June 8, 2020
In early March, Home Run Inn—the official pizza of the Chicago Cubs at Wrigley Field— began building up its inventory of frozen pizza at its southwest suburban Chicago plant, as the COVID-19 pandemic began to hit home.
The family owned company was nonetheless unprepared for the surge in demand, as worried consumers loaded up on the stay-at-home staple before hunkering down for the foreseeable future, The Chicago Tribune reports.
“It was absolutely crazy,” said Nick Perrino, 33, who heads up the frozen pizza division for Home Run Inn. “The pandemic had people stocking up on frozen pizza, making sure they had product.”
-year-old pizza empire that grew from a single Chicago tavern, Home Run Inn operates nine restaurants in the city and suburbs, and a 60,000-square-foot manufacturing facility in Woodridge, Illinois. Frozen pizza generates about 75% of the company’s revenue, but with its restaurants limited to pickup and delivery since March, the balance has shifted even more dramatically.
Home Run Inn sells frozen pizza in more than 40 states and is the No. 12 brand in sales nationally, according to IRi, a Chicago-based market research firm. It is the number-one -selling frozen pizza in the Chicago area.
“If we could make double, we’d be able to sell double,” said Perrino, whose grandfather began serving pizza at the family’s Little Village tavern in 1947.
Home Run Inn went all in on frozen pizza March 16, shifting to a seven-day production schedule for its 130 line workers. The plant has been churning out about 78,000 frozen pizzas a day, up about a third from the pre-pandemic operation, the Tribune reports.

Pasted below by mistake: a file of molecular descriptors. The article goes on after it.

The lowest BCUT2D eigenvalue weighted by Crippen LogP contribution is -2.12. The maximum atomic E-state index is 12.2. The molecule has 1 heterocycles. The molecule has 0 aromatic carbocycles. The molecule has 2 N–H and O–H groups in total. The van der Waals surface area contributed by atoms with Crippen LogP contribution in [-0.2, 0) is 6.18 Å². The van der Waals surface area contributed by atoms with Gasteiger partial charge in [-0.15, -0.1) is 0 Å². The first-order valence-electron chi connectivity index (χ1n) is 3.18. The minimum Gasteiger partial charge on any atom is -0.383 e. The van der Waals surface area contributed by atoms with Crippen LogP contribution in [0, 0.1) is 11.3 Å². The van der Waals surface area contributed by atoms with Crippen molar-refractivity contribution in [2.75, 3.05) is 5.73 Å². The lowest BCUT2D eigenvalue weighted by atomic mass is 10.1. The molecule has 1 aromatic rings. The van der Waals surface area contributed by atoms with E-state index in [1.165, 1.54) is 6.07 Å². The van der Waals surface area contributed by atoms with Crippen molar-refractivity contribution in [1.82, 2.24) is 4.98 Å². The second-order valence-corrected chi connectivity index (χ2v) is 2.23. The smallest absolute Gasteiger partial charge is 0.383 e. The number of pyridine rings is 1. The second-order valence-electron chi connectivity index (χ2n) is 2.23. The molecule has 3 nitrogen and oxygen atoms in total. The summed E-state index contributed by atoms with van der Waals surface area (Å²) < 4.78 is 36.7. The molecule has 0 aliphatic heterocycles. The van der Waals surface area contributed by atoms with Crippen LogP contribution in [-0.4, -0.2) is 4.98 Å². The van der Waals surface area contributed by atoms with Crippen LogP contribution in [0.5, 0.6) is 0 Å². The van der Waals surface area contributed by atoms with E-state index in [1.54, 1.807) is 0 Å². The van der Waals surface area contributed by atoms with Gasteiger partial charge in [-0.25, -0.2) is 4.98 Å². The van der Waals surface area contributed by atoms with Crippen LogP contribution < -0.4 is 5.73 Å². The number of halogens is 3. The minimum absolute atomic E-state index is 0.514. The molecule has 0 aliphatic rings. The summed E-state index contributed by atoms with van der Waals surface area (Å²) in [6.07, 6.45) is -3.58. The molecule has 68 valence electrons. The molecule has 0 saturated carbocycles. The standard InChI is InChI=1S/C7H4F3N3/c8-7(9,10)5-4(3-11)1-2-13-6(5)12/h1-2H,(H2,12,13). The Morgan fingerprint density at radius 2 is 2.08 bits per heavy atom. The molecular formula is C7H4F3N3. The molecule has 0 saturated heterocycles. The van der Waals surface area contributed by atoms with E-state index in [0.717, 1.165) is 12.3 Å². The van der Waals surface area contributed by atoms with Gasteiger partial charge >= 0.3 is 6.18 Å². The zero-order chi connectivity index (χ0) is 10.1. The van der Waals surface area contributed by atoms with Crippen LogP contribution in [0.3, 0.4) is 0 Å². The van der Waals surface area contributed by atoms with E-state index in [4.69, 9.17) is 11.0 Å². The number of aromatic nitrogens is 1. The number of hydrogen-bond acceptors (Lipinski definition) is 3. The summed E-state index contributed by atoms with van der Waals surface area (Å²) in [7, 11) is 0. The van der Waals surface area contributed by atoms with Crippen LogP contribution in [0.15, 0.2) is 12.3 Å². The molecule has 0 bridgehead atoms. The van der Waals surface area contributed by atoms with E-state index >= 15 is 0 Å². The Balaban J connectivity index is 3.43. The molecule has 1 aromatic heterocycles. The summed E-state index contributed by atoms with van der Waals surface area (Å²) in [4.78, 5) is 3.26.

The company closed the plant for a day on April 6 after two employees tested positive for COVID-19. When it reopened, new protections were implemented including mandatory masks, increased cleaning schedules, and social distancing in the break rooms. Plant workers received a $2 an hour pay boost and an increase in the number of sick days.
In some cases, line workers are closer than 6 feet, but the protective measures generally have been successful, with seven cases of COVID-19 across the company and none since late April, Perrino said.
Manufacturing was backed down to a six-day-a-week schedule in April, when it became clear the new normal in the pizza business may last for a while and the grueling schedule was unsustainable, Perrino said. Demand has flattened in recent weeks, enabling Home Run Inn to resume production on some of its specialty pizzas, such as its classic sausage margherita.
While Illinois and other states are beginning to reopen for business, Perrino said the shift to frozen pizza may endure for some time, as consumers remain wary of venturing beyond their freezer for a sausage and pepperoni pie.
“Habits have changed, ” Perrino said. “Times are uncertain, the economy is uncertain. But one thing we do know is that people always need to eat.”
Research contact: @chicagotribune